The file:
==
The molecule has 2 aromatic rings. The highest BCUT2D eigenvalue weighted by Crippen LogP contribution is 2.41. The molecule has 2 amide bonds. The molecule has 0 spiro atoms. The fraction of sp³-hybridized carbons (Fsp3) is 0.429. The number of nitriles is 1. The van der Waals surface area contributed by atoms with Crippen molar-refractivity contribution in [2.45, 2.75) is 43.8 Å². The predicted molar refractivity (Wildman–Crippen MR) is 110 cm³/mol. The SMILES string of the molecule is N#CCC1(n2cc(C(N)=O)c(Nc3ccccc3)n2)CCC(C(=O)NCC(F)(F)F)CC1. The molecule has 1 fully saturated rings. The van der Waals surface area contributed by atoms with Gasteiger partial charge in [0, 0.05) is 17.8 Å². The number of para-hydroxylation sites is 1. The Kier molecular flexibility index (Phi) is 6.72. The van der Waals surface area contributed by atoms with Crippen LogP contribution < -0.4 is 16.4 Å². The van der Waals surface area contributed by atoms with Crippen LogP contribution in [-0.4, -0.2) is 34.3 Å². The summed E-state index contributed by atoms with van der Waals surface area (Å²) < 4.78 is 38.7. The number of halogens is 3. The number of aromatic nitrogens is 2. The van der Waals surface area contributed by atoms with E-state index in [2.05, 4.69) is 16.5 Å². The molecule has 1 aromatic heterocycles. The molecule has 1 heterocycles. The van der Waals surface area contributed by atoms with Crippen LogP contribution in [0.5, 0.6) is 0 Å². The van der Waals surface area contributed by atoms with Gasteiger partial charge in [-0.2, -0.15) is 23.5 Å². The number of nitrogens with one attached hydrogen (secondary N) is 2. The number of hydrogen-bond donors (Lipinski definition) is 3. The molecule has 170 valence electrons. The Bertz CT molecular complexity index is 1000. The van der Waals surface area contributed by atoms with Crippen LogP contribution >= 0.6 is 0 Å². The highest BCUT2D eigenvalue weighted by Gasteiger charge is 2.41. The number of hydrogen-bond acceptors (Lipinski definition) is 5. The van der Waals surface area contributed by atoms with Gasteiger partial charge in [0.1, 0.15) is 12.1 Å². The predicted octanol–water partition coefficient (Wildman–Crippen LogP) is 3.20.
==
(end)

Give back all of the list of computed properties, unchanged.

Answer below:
The molecule has 2 aromatic rings. The highest BCUT2D eigenvalue weighted by Crippen LogP contribution is 2.41. The molecule has 2 amide bonds. The molecule has 0 spiro atoms. The fraction of sp³-hybridized carbons (Fsp3) is 0.429. The number of nitriles is 1. The van der Waals surface area contributed by atoms with Crippen molar-refractivity contribution in [2.45, 2.75) is 43.8 Å². The predicted molar refractivity (Wildman–Crippen MR) is 110 cm³/mol. The SMILES string of the molecule is N#CCC1(n2cc(C(N)=O)c(Nc3ccccc3)n2)CCC(C(=O)NCC(F)(F)F)CC1. The molecule has 1 fully saturated rings. The van der Waals surface area contributed by atoms with Gasteiger partial charge in [0, 0.05) is 17.8 Å². The number of para-hydroxylation sites is 1. The Kier molecular flexibility index (Phi) is 6.72. The van der Waals surface area contributed by atoms with Crippen LogP contribution < -0.4 is 16.4 Å². The van der Waals surface area contributed by atoms with Crippen LogP contribution in [-0.4, -0.2) is 34.3 Å². The summed E-state index contributed by atoms with van der Waals surface area (Å²) < 4.78 is 38.7. The number of halogens is 3. The number of aromatic nitrogens is 2. The van der Waals surface area contributed by atoms with E-state index in [2.05, 4.69) is 16.5 Å². The molecule has 1 aromatic heterocycles. The molecule has 1 heterocycles. The van der Waals surface area contributed by atoms with Crippen LogP contribution in [0.5, 0.6) is 0 Å². The van der Waals surface area contributed by atoms with Gasteiger partial charge in [-0.2, -0.15) is 23.5 Å². The number of nitrogens with one attached hydrogen (secondary N) is 2. The number of hydrogen-bond donors (Lipinski definition) is 3. The molecule has 170 valence electrons. The Bertz CT molecular complexity index is 1000. The van der Waals surface area contributed by atoms with Crippen LogP contribution >= 0.6 is 0 Å². The highest BCUT2D eigenvalue weighted by Gasteiger charge is 2.41. The number of hydrogen-bond acceptors (Lipinski definition) is 5. The van der Waals surface area contributed by atoms with Gasteiger partial charge in [0.1, 0.15) is 12.1 Å². The predicted octanol–water partition coefficient (Wildman–Crippen LogP) is 3.20.